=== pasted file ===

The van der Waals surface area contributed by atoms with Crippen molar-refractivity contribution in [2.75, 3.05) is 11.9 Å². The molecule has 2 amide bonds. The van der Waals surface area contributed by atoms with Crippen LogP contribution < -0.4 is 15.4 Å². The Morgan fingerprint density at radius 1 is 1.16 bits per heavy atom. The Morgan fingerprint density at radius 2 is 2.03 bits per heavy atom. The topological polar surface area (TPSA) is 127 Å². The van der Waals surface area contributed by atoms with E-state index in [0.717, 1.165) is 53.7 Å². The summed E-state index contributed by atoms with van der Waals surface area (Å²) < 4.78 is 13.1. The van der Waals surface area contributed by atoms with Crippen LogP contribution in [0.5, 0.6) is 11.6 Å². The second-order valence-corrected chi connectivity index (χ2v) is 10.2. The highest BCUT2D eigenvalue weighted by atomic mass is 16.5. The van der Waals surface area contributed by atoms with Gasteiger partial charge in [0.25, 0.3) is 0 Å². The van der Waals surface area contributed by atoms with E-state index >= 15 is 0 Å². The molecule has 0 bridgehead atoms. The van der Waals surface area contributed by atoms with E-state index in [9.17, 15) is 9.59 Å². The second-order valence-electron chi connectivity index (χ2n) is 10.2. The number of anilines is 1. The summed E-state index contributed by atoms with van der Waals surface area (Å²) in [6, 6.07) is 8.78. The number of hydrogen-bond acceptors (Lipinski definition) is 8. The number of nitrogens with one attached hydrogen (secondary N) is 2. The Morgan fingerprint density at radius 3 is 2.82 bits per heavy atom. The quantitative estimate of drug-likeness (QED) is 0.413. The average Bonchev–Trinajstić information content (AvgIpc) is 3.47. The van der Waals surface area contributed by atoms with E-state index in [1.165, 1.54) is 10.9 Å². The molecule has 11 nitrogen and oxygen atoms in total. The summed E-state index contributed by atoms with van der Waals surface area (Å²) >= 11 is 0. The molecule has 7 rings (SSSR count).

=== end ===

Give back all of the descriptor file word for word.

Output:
The van der Waals surface area contributed by atoms with Crippen molar-refractivity contribution in [2.75, 3.05) is 11.9 Å². The molecule has 2 amide bonds. The van der Waals surface area contributed by atoms with Crippen LogP contribution < -0.4 is 15.4 Å². The Morgan fingerprint density at radius 1 is 1.16 bits per heavy atom. The Morgan fingerprint density at radius 2 is 2.03 bits per heavy atom. The topological polar surface area (TPSA) is 127 Å². The van der Waals surface area contributed by atoms with E-state index in [0.717, 1.165) is 53.7 Å². The summed E-state index contributed by atoms with van der Waals surface area (Å²) < 4.78 is 13.1. The van der Waals surface area contributed by atoms with Crippen LogP contribution in [0.5, 0.6) is 11.6 Å². The second-order valence-corrected chi connectivity index (χ2v) is 10.2. The highest BCUT2D eigenvalue weighted by atomic mass is 16.5. The van der Waals surface area contributed by atoms with Gasteiger partial charge in [0.25, 0.3) is 0 Å². The van der Waals surface area contributed by atoms with E-state index >= 15 is 0 Å². The molecule has 0 bridgehead atoms. The van der Waals surface area contributed by atoms with E-state index in [9.17, 15) is 9.59 Å². The second-order valence-electron chi connectivity index (χ2n) is 10.2. The number of anilines is 1. The summed E-state index contributed by atoms with van der Waals surface area (Å²) in [6, 6.07) is 8.78. The number of hydrogen-bond acceptors (Lipinski definition) is 8. The number of nitrogens with one attached hydrogen (secondary N) is 2. The Morgan fingerprint density at radius 3 is 2.82 bits per heavy atom. The quantitative estimate of drug-likeness (QED) is 0.413. The average Bonchev–Trinajstić information content (AvgIpc) is 3.47. The van der Waals surface area contributed by atoms with E-state index in [1.165, 1.54) is 10.9 Å². The molecule has 11 nitrogen and oxygen atoms in total. The summed E-state index contributed by atoms with van der Waals surface area (Å²) >= 11 is 0. The molecule has 7 rings (SSSR count).